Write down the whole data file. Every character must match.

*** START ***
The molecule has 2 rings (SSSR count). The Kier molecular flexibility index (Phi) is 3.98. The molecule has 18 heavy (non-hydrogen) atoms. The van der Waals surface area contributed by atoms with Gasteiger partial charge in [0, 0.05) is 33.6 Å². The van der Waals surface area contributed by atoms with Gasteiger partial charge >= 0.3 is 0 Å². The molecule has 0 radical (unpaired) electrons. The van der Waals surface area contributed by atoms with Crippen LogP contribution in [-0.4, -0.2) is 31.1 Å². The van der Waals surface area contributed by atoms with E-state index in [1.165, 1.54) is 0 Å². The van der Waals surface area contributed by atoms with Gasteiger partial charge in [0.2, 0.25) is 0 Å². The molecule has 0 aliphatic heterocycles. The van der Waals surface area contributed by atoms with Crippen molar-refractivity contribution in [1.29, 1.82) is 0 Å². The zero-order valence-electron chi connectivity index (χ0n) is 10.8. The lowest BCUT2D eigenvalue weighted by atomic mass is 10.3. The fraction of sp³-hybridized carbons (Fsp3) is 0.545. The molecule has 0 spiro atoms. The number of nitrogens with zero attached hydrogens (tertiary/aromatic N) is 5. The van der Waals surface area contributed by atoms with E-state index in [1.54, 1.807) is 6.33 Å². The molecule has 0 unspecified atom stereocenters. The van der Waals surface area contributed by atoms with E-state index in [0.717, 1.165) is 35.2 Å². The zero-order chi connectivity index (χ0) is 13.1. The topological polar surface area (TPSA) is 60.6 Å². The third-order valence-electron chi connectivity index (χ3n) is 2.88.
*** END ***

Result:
The molecule has 2 rings (SSSR count). The Kier molecular flexibility index (Phi) is 3.98. The molecule has 18 heavy (non-hydrogen) atoms. The van der Waals surface area contributed by atoms with Gasteiger partial charge in [0, 0.05) is 33.6 Å². The van der Waals surface area contributed by atoms with Gasteiger partial charge >= 0.3 is 0 Å². The molecule has 0 radical (unpaired) electrons. The van der Waals surface area contributed by atoms with Crippen LogP contribution in [-0.4, -0.2) is 31.1 Å². The van der Waals surface area contributed by atoms with E-state index in [1.165, 1.54) is 0 Å². The van der Waals surface area contributed by atoms with Gasteiger partial charge in [0.2, 0.25) is 0 Å². The molecule has 0 aliphatic heterocycles. The van der Waals surface area contributed by atoms with Crippen molar-refractivity contribution in [1.29, 1.82) is 0 Å². The zero-order valence-electron chi connectivity index (χ0n) is 10.8. The lowest BCUT2D eigenvalue weighted by atomic mass is 10.3. The fraction of sp³-hybridized carbons (Fsp3) is 0.545. The molecule has 0 spiro atoms. The number of nitrogens with zero attached hydrogens (tertiary/aromatic N) is 5. The van der Waals surface area contributed by atoms with E-state index in [1.54, 1.807) is 6.33 Å². The molecule has 0 unspecified atom stereocenters. The van der Waals surface area contributed by atoms with E-state index in [0.717, 1.165) is 35.2 Å². The zero-order chi connectivity index (χ0) is 13.1. The topological polar surface area (TPSA) is 60.6 Å². The third-order valence-electron chi connectivity index (χ3n) is 2.88.